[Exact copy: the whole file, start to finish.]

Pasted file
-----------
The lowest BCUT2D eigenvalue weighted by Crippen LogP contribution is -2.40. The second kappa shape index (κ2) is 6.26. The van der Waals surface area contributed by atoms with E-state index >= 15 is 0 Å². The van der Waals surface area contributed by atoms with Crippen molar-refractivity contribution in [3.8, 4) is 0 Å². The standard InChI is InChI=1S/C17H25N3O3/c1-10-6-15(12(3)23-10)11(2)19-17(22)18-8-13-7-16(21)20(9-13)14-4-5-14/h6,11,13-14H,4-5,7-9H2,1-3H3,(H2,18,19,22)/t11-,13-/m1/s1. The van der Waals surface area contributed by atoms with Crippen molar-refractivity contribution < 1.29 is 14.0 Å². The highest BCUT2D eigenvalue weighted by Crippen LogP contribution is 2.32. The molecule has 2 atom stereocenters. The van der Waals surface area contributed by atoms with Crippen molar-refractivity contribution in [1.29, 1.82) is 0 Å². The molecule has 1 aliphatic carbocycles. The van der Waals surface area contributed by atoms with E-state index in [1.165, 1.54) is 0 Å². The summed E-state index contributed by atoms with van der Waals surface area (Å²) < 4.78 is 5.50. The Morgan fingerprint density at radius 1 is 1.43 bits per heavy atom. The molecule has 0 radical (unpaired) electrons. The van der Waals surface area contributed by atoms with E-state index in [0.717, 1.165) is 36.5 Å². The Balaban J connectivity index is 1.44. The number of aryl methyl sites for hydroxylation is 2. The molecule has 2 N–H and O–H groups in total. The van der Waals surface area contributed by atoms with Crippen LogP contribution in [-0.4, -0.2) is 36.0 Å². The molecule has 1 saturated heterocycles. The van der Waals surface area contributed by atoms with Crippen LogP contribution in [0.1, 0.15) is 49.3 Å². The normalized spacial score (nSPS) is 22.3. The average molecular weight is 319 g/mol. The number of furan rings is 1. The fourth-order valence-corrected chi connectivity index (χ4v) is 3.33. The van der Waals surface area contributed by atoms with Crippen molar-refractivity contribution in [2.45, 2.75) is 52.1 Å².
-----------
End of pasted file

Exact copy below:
The lowest BCUT2D eigenvalue weighted by Crippen LogP contribution is -2.40. The second kappa shape index (κ2) is 6.26. The van der Waals surface area contributed by atoms with E-state index >= 15 is 0 Å². The van der Waals surface area contributed by atoms with Crippen molar-refractivity contribution in [3.8, 4) is 0 Å². The standard InChI is InChI=1S/C17H25N3O3/c1-10-6-15(12(3)23-10)11(2)19-17(22)18-8-13-7-16(21)20(9-13)14-4-5-14/h6,11,13-14H,4-5,7-9H2,1-3H3,(H2,18,19,22)/t11-,13-/m1/s1. The van der Waals surface area contributed by atoms with Crippen molar-refractivity contribution < 1.29 is 14.0 Å². The highest BCUT2D eigenvalue weighted by Crippen LogP contribution is 2.32. The molecule has 2 atom stereocenters. The van der Waals surface area contributed by atoms with Crippen molar-refractivity contribution in [1.29, 1.82) is 0 Å². The molecule has 1 aliphatic carbocycles. The van der Waals surface area contributed by atoms with E-state index in [1.165, 1.54) is 0 Å². The summed E-state index contributed by atoms with van der Waals surface area (Å²) < 4.78 is 5.50. The Morgan fingerprint density at radius 1 is 1.43 bits per heavy atom. The molecule has 0 radical (unpaired) electrons. The van der Waals surface area contributed by atoms with E-state index in [0.717, 1.165) is 36.5 Å². The Balaban J connectivity index is 1.44. The number of aryl methyl sites for hydroxylation is 2. The molecule has 2 N–H and O–H groups in total. The van der Waals surface area contributed by atoms with Crippen LogP contribution in [-0.4, -0.2) is 36.0 Å². The molecule has 1 saturated heterocycles. The van der Waals surface area contributed by atoms with Crippen LogP contribution in [0.1, 0.15) is 49.3 Å². The normalized spacial score (nSPS) is 22.3. The average molecular weight is 319 g/mol. The number of furan rings is 1. The fourth-order valence-corrected chi connectivity index (χ4v) is 3.33. The van der Waals surface area contributed by atoms with Crippen molar-refractivity contribution in [2.45, 2.75) is 52.1 Å².